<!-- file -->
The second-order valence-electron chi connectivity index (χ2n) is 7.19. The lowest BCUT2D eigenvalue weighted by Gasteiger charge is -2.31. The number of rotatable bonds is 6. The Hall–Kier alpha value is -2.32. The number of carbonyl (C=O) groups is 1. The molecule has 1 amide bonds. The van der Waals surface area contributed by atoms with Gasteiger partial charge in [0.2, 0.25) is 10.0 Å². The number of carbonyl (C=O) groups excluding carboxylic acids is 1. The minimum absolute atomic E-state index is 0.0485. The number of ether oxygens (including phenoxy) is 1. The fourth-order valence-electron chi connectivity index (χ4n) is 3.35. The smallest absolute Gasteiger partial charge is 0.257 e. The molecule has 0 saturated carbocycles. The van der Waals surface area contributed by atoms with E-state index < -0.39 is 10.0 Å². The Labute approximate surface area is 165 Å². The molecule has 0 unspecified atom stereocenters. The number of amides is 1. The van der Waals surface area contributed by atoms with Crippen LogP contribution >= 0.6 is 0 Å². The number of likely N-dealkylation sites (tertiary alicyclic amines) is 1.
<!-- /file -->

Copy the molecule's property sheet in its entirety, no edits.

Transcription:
The second-order valence-electron chi connectivity index (χ2n) is 7.19. The lowest BCUT2D eigenvalue weighted by Gasteiger charge is -2.31. The number of rotatable bonds is 6. The Hall–Kier alpha value is -2.32. The number of carbonyl (C=O) groups is 1. The molecule has 1 amide bonds. The van der Waals surface area contributed by atoms with Gasteiger partial charge in [0.2, 0.25) is 10.0 Å². The number of carbonyl (C=O) groups excluding carboxylic acids is 1. The minimum absolute atomic E-state index is 0.0485. The number of ether oxygens (including phenoxy) is 1. The fourth-order valence-electron chi connectivity index (χ4n) is 3.35. The smallest absolute Gasteiger partial charge is 0.257 e. The molecule has 0 saturated carbocycles. The van der Waals surface area contributed by atoms with E-state index < -0.39 is 10.0 Å². The Labute approximate surface area is 165 Å². The molecule has 0 unspecified atom stereocenters. The number of amides is 1. The van der Waals surface area contributed by atoms with Crippen LogP contribution >= 0.6 is 0 Å². The number of likely N-dealkylation sites (tertiary alicyclic amines) is 1.